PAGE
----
Skills.
With 6 months to go before I return to American soil, I’m looking at ways to position myself in the graphic design field that will make me competitive for job placements. Here’s a list of non-design skills that I’ve gained that didn’t make the cut for my résumé:
Bake a delicious cake on a fire.
Splendid written and verbal pidgin English.
Endure 4 hour long meetings while sitting on uncomfortable benches.
Harmonize in a choir.
Hold hands with grandmas or small children for extended lengths of time.
Cook potato-type-veggies 15 different ways.
Kill and clean a chicken and or pig.
Lead groups of 200 students in singing songs.
Hike for hours in flip-flops up slick slopes.
Plant tarro (both water and strong tarro).
Identify tropical plants.
Cater meals for government ministers.
Hold a consistent bedtime of 9:00pm.
Wield a bush knife.
Tell you the month by the position of the sun on the horizon.
Take a complete shower with 1/2 liter of water.
Say good night in 10 different languages.
If you’re in need of a designer with any of the above skills (and so much more!) please contact me at your convenience. 
Sipa Ruka,
Lawo wan taem

Skills.

With 6 months to go before I return to American soil, I’m looking at ways to position myself in the graphic design field that will make me competitive for job placements. Here’s a list of non-design skills that I’ve gained that didn’t make the cut for my résumé:

  1. Bake a delicious cake on a fire.
  2. Splendid written and verbal pidgin English.
  3. Endure 4 hour long meetings while sitting on uncomfortable benches.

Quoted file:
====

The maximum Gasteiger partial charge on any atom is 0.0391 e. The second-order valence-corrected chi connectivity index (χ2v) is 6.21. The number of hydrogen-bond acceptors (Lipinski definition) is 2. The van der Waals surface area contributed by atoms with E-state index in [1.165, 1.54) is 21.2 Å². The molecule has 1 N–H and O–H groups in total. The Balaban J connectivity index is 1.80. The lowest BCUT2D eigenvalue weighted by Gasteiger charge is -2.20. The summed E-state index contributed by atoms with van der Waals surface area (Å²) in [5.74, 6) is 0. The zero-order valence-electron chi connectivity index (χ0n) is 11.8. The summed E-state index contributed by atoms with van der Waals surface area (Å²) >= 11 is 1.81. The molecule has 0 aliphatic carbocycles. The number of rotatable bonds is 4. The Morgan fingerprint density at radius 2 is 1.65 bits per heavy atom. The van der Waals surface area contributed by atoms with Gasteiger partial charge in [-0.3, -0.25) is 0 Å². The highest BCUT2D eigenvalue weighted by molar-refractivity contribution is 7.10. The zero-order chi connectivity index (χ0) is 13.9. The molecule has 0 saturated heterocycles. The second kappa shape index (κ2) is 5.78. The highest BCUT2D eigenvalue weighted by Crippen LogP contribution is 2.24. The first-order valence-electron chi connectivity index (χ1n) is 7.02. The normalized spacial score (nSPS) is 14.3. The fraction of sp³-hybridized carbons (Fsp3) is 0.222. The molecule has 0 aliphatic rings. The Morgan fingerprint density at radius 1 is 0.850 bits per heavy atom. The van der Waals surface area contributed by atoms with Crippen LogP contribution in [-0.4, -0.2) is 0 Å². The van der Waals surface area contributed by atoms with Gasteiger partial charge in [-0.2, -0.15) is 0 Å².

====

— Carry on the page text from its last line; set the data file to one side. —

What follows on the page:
4. Harmonize in a choir.
  5. Hold hands with grandmas or small children for extended lengths of time.
  6. Cook potato-type-veggies 15 different ways.
  7. Kill and clean a chicken and or pig.
  8. Lead groups of 200 students in singing songs.
  9. Hike for hours in flip-flops up slick slopes.
  10. Plant tarro (both water and strong tarro).
  11. Identify tropical plants.
  12. Cater meals for government ministers.
  13. Hold a consistent bedtime of 9:00pm.
  14. Wield a bush knife.
  15. Tell you the month by the position of the sun on the horizon.
  16. Take a complete shower with 1/2 liter of water.
  17. Say good night in 10 different languages.

If you’re in need of a designer with any of the above skills (and so much more!) please contact me at your convenience. 

Sipa Ruka,

Lawo wan taem

Mandarin Messages
According to the UN’s 2011 World Risk Report, Vanuatu is the most dangerous place in the world - in terms of natural disasters. Yes sir, we’ve got everything: Active volcanoes, tsunamis, cyclones, earthquakes, large bats…
In case cell phone reception is down during one of these super events I’m supposed to send a message to a nearby volunteer who will send news of our status to the PC office via satellite phone. Here’s how I sent my message during the last natural disaster drill (via mandarin),

Mandarin Messages

According to the UN’s 2011 World Risk Report, Vanuatu is the most dangerous place in the world - in terms of natural disasters. Yes sir, we’ve got everything: Active volcanoes, tsunamis, cyclones, earthquakes, large bats…

In case cell phone reception is down during one of these super events I’m supposed to send a message to a nearby volunteer who will send news of our status to the PC office via satellite phone. Here’s how I sent my message during the last natural disaster drill (via mandarin),

Fiction: My Alternative Escape